At War With The Ladybird

I’ve just spent a little time with Nate Adams as we are developing something special for the latter part of the year. A large theme for one of these events harks back to some old time science, which is right up my street. While sitting reflecting over some of our favourite demos we also had time to dig through some old textbooks I lovingly keep hidden away.

BSdAEMLCQAAtorg.jpg-large[1]Regular readers will understand my penchant for these old texts as I constantly marvel at how science got done when knowledge was scant. The books ranged from late 19th century to the late 1950s. While much of what was advocated in books for children was exciting and educational, hindsight rings a bell of caution. Quite a few of the proposed activities ‘for you to undertake in the home’ could now be viewed as somewhat unsuitable for those without a good grounding in advanced handling of chemicals.

So I journeyed out to a local book shop to see what was there now, hoping to find something like ‘the Ladybird Book of Home Science’. Try to imagine my disappointment when I found that the only topic Ladybird seem to be interested in pursuing is phonics; any story you like as long as it only contains 30 words. How could we have let Ladybird books become so dumbed down? They used to be such a great way for parents to spend time working through fun activities with their children or to enable discovery of topics on their own.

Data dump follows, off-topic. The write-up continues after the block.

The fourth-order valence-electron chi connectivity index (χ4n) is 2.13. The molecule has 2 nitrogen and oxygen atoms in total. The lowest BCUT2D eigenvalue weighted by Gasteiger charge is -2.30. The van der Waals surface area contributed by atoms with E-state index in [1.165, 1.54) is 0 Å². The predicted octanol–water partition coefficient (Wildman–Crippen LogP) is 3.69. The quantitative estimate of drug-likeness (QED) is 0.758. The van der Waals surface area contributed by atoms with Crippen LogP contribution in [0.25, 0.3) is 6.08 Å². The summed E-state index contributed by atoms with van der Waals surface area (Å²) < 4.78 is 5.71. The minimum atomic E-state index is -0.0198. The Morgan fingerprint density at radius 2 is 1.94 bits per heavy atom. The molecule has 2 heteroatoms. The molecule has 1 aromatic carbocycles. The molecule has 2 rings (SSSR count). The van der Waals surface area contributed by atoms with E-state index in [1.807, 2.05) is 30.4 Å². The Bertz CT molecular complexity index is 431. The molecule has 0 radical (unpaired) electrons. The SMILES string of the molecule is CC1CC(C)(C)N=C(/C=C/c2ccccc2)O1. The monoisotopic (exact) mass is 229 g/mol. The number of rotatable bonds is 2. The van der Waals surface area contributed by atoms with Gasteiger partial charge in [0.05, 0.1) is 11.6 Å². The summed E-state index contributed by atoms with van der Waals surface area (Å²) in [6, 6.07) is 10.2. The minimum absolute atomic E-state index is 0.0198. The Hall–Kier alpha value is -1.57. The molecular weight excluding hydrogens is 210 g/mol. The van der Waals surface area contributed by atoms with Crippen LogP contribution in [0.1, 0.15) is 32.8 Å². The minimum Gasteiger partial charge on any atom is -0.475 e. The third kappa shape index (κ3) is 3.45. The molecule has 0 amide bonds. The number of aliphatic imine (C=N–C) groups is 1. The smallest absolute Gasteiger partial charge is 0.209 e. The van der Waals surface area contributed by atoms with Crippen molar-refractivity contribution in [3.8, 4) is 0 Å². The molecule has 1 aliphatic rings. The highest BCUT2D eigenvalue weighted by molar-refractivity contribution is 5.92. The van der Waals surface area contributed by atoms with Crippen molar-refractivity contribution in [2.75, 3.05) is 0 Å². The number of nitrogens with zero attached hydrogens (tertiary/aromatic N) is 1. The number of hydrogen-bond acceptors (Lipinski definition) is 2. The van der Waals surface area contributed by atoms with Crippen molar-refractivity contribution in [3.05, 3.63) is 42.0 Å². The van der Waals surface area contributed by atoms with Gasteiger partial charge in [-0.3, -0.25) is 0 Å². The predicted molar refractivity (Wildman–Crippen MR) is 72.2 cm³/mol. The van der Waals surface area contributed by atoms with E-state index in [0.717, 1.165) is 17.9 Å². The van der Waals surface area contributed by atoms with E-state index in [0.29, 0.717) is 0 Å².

hd_100149345_01[1]I want the ‘People at Work’ series, I want the ‘How it Works’ series. What about the ‘Things to Make’ books? ‘The Story of Science’, now there was a good book. These were the books I had as a child, which is probably why I still love books of that era now. I certainly don’t remember there being a discrete series that told me how to read simple words. That was all embedded in learning about everything else. I could already read and write before I went to school and I’d spent time learning a lot about the real world, including science and engineering, jobs and careers.

Which leads me to think about all the million things that fed into me wanting to be a scientist when I was little. Actually, I wanted to be an astronaut, but I think that was pretty much every boy born in the seventies. My question is, with so many influences, how can science communicators ever attempt to pin down the causal agents for why some children choose to go into STEM subjects? Oh, and what are your suggestions for filling the practical Ladybird gap?